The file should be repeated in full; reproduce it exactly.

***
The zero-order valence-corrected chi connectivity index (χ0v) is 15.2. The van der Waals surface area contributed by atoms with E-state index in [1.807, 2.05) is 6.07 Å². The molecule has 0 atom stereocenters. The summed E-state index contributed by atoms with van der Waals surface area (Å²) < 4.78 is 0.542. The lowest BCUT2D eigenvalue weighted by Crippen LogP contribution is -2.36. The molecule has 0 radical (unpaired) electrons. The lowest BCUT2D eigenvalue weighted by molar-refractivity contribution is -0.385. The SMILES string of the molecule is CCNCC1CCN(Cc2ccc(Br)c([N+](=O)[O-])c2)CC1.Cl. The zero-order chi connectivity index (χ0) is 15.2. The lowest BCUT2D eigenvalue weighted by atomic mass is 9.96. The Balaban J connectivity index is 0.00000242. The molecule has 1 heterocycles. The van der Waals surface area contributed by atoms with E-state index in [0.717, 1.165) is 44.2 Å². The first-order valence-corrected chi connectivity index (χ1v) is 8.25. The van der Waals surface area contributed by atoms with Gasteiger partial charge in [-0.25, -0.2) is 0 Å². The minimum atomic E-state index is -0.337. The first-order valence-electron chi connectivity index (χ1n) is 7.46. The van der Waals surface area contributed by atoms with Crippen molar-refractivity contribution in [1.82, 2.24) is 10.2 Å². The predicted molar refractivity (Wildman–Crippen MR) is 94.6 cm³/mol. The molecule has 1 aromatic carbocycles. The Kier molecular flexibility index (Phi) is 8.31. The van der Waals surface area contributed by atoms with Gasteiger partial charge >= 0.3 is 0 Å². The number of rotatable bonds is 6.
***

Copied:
The zero-order valence-corrected chi connectivity index (χ0v) is 15.2. The van der Waals surface area contributed by atoms with E-state index in [1.807, 2.05) is 6.07 Å². The molecule has 0 atom stereocenters. The summed E-state index contributed by atoms with van der Waals surface area (Å²) < 4.78 is 0.542. The lowest BCUT2D eigenvalue weighted by Crippen LogP contribution is -2.36. The molecule has 0 radical (unpaired) electrons. The lowest BCUT2D eigenvalue weighted by molar-refractivity contribution is -0.385. The SMILES string of the molecule is CCNCC1CCN(Cc2ccc(Br)c([N+](=O)[O-])c2)CC1.Cl. The zero-order chi connectivity index (χ0) is 15.2. The lowest BCUT2D eigenvalue weighted by atomic mass is 9.96. The Balaban J connectivity index is 0.00000242. The molecule has 1 heterocycles. The van der Waals surface area contributed by atoms with E-state index in [0.717, 1.165) is 44.2 Å². The first-order valence-corrected chi connectivity index (χ1v) is 8.25. The van der Waals surface area contributed by atoms with Gasteiger partial charge in [-0.25, -0.2) is 0 Å². The minimum atomic E-state index is -0.337. The first-order valence-electron chi connectivity index (χ1n) is 7.46. The van der Waals surface area contributed by atoms with Crippen molar-refractivity contribution in [1.82, 2.24) is 10.2 Å². The predicted molar refractivity (Wildman–Crippen MR) is 94.6 cm³/mol. The molecule has 1 aromatic carbocycles. The Kier molecular flexibility index (Phi) is 8.31. The van der Waals surface area contributed by atoms with Gasteiger partial charge >= 0.3 is 0 Å². The number of rotatable bonds is 6.